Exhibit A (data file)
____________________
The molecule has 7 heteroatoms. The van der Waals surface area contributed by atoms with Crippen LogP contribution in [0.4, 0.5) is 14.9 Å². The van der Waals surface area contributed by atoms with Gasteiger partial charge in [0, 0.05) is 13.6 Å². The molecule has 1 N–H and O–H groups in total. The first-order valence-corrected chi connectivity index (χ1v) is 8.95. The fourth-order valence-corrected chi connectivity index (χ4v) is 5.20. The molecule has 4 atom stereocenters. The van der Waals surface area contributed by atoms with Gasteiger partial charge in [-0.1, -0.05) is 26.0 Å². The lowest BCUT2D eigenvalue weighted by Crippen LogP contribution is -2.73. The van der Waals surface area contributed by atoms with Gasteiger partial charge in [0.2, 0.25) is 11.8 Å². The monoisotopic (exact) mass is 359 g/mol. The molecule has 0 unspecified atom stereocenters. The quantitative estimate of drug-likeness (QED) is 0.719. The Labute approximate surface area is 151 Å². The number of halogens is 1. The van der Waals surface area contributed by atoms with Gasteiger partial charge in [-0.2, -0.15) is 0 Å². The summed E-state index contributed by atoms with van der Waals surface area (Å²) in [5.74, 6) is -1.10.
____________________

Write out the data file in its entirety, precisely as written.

The molecule has 7 heteroatoms. The van der Waals surface area contributed by atoms with Crippen LogP contribution in [0.4, 0.5) is 14.9 Å². The van der Waals surface area contributed by atoms with Gasteiger partial charge in [0, 0.05) is 13.6 Å². The molecule has 1 N–H and O–H groups in total. The first-order valence-corrected chi connectivity index (χ1v) is 8.95. The fourth-order valence-corrected chi connectivity index (χ4v) is 5.20. The molecule has 4 atom stereocenters. The van der Waals surface area contributed by atoms with Gasteiger partial charge in [-0.1, -0.05) is 26.0 Å². The lowest BCUT2D eigenvalue weighted by Crippen LogP contribution is -2.73. The van der Waals surface area contributed by atoms with Gasteiger partial charge in [0.2, 0.25) is 11.8 Å². The monoisotopic (exact) mass is 359 g/mol. The molecule has 0 unspecified atom stereocenters. The quantitative estimate of drug-likeness (QED) is 0.719. The Labute approximate surface area is 151 Å². The number of halogens is 1. The van der Waals surface area contributed by atoms with Gasteiger partial charge in [-0.2, -0.15) is 0 Å². The summed E-state index contributed by atoms with van der Waals surface area (Å²) in [5.74, 6) is -1.10.